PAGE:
Scheduling Considerations


When the submitting a proposal for either VLA or VLBA observing time, you must enter the observations you plan in the form of “sessions” in the Proposal Submission Tool (PST).  Each session is a unit of observing time (target + resource + time) which will be considered by the Time Allocation Committee (TAC) when determining how much time to grant a proposal.  If your sessions are not properly set up in the PST, it can strongly impact the TAC’s decisions when assigning observing priority.  Users are encouraged to consult the guidelines for creating sessions for the VLA.  Most of these guidelines are also relevant for creating VLBA sessions.  One major difference between VLA and VLBA is that VLA sessions require you to enter a Local Sidereal Time (LST) range for each, while VLBA sessions require a Greenwich Sidereal Time (GST) range.  You can have PST enter the GST range for a session by clicking the "Calculate Min/Max GST" button at the top of the session box. For more details on LST and GST, including a tool to convert between GST and LST, check out the US Naval Observatory's Sidereal Time page. 

Proposers are strongly encouraged to create “dummy” observing schedules with the SCHED software.  This will ensure that you properly account for considerations such as slew time, rise/set times, and calibrator scans.  Keep in mind that you may need scans on bandpass calibrators, fringe finders, polarization calibrators, and phase reference sources.  This is covered in more detail in the Exposure and Overhead chapter.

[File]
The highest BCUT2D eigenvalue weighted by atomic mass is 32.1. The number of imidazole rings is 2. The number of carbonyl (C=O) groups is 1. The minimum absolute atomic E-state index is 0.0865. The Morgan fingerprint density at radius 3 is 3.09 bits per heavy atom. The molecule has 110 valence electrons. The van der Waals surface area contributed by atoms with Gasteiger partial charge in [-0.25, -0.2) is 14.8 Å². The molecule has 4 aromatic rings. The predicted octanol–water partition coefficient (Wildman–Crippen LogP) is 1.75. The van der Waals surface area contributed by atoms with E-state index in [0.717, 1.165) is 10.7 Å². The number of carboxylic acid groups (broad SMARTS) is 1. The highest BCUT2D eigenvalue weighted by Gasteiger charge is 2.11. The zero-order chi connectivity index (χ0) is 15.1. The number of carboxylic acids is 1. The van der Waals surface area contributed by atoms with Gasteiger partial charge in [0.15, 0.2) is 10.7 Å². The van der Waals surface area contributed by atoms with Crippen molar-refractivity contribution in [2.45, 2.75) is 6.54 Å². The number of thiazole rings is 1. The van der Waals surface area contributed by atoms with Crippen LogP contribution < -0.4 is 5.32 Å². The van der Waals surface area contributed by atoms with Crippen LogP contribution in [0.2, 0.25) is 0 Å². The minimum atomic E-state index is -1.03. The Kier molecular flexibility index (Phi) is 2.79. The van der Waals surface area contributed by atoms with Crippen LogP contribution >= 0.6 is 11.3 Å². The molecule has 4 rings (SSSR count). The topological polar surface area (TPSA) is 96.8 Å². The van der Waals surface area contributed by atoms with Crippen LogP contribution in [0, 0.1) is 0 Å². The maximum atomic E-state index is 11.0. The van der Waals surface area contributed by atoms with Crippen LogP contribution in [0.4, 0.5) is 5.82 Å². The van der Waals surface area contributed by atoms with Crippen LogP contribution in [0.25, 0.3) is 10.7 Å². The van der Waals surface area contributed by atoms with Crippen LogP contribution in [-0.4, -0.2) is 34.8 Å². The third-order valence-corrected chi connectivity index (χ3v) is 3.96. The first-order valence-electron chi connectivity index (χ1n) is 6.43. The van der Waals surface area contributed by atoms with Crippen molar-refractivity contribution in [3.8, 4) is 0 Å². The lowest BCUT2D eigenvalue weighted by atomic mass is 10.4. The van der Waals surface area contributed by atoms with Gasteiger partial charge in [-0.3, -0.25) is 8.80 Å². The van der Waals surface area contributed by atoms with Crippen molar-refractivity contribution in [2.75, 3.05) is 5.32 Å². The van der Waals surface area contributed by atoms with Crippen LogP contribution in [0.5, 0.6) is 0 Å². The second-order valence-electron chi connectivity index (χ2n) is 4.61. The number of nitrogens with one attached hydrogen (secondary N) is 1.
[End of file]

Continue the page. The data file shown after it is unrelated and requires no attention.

High Frequency Observations

High frequency observations are susceptible to atmospheric effects, such as air turbulence and water vapor. During the summer months, and especially during daytime, conditions appropriate for high frequency observing are limited. Other limitations may include needing night-time observing or observing during dry seasons for increased phase stability. With the stricter weather constraints on high frequency (> 15 GHz) observations, programs are in competition for less available time.

If your science requires high frequency observations, it may be best to propose for a semester when your target will be up at night.  However, this is not always possible, especially considering that not all VLBA stations will experience night and day at the same time.  Therefore, proposers are strongly encouraged to carefully consider which observing frequencies are absolutely necessary for their science during a particular semester.  If a proposal requires large amounts of daytime high frequency observations it may be extremely difficult to schedule successfully.  In such a a case, the TAC may allot a reduced number of hours or determine the project is unfeasible even if the proposal was highly ranked by the Science Review Panel (SRP).  

Low Frequency Observations

Radio frequency interference (RFI) from terrestrial sources is not as large a concern for VLBA observing as it is for VLA or single-dish observing.  While terrestrial RFI does impact low frequency observations more than high frequency observations, the VLBA antennas are located so far apart that the RFI does not (usually) correlate between baselines.  However, RFI is becoming more ubiquitous at low frequencies and similar RFI may be present at multiple antennas despite their geographic separation.  Strong RFI at a single antenna can still lead to reduced sensitivity (since the VLBA only has 10 antennas compared to the VLA’s 27).  Some satellite transmissions can lead to catastrophic loss of data across all (or nearly all) VLBA antennas, but such occurrences are relatively rare and tend to happen in the dedicated transmission bands.  However, the number of satellites is growing at high rate and users who are planning long-term projects are encouraged to take this into consideration when designing their observing plans.